Escaping the Inferno

Mark Mykleby‘s paper “National Security, Sustainability, and Citizenship” in January’s special edition of Solutions asks the fundamental question:

Why should sustainability, essentially an ecological concept, serve as the centerpiece of a twenty-first-century American grand strategy?

In sum, Mykleby promotes sustainability as a strategic mindset, which looks beyond current risks and threats with a positive focus on converging interests in response to emerging global conditions. A critical approach, it seems, in an ever complex, uncertain global geopolitical playing field. I’ve been working on understanding the systemic role that Failed States (particularly Afghanistan) and corresponding slower pervasive variables play in regional level management of common pool resources. See also earlier post on identifying agents of change in Afghanistan.

Slide from my presentation on Transformation of Failed States at the Balaton Group Meeting

More importantly though, in my mind, is who is responsible? and where are the leverage points? Is a future strategy to be defined by the masses, such as the Occupy movement? or great leaders? I will not make this case here, but see an interesting debate between Juan Carlos Rocha and Henrik Ernstson at Resilience Science Blog on collective action vs. key-individuals. My point is that individual agency (simply to act either as a leader or as part of the crowd) is an impetus we mustn’t forget.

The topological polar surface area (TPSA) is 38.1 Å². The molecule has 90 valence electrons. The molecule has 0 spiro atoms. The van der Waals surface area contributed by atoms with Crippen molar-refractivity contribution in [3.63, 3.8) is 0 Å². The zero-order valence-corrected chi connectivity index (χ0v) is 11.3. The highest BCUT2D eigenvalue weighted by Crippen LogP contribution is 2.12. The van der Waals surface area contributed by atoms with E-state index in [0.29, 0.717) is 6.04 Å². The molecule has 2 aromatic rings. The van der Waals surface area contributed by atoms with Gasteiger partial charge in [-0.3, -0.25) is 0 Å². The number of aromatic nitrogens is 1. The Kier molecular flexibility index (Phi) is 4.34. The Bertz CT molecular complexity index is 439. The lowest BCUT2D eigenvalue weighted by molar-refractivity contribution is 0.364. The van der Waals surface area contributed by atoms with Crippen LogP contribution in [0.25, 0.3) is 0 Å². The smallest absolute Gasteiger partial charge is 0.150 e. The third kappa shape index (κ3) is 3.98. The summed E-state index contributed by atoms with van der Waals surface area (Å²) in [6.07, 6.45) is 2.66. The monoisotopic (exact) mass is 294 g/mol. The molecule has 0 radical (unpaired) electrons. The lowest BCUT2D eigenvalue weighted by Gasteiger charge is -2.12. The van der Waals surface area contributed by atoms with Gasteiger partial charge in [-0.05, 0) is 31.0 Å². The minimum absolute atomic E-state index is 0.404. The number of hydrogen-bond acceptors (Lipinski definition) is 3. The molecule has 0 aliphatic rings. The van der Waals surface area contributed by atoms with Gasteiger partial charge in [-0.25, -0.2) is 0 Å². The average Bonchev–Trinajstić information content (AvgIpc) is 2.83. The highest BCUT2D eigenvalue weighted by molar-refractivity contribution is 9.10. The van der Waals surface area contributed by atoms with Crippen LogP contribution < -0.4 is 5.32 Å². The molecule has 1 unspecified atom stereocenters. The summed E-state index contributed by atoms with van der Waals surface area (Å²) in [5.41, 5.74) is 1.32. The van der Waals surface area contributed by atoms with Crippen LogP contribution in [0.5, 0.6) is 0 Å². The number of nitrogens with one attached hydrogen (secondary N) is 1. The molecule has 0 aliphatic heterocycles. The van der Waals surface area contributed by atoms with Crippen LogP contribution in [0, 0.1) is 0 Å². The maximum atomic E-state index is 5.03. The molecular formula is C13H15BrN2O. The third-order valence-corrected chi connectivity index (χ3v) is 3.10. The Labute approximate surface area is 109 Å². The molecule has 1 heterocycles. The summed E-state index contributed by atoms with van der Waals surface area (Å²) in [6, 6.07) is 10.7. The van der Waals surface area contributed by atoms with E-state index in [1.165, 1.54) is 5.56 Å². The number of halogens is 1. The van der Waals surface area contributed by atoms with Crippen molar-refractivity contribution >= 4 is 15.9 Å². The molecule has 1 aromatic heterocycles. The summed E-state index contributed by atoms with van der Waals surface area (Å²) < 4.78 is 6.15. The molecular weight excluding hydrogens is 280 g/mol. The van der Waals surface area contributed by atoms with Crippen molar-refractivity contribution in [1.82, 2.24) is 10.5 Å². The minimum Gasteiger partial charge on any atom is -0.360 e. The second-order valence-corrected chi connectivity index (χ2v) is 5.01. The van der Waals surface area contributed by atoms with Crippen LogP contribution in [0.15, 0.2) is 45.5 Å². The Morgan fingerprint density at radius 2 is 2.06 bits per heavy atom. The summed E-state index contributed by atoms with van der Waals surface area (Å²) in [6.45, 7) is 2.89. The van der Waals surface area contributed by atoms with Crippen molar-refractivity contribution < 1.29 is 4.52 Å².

Powerful quote from the paper inspired by Calvino:

So what does this all mean? What is the “ask” of all of us, as citizens? Italo Calvino’s Invisible Cities, first written in 1972, frames it quite nicely. In this fictional story, an aging Kublai Khan sits in a garden with Marco Polo, lamenting the demise of his empire. In the course of their conversation, Marco Polo makes an astute observation: “Yes, the empire is sick, and, what is worse, it is trying to become accustomed to its sores.”Clearly, such a comment does not assuage the anguish of Kublai Khan. But it does establish what is wrong. In the end, Marco Polo offers a way out:

“The inferno of the living is not something that will be; if there is one, it is what is already here, the inferno where we live every day, that we form by being together. There are two ways to escape suffering it. The first is easy for many: accept the inferno and become such a part of it that you can no longer see it. The second is risky and demands constant vigilance and apprehension: seek and learn to recognize who and what, in the midst of the inferno, are not inferno, then make them endure, give them space.”

Resist the inferno, and keep asking questions!

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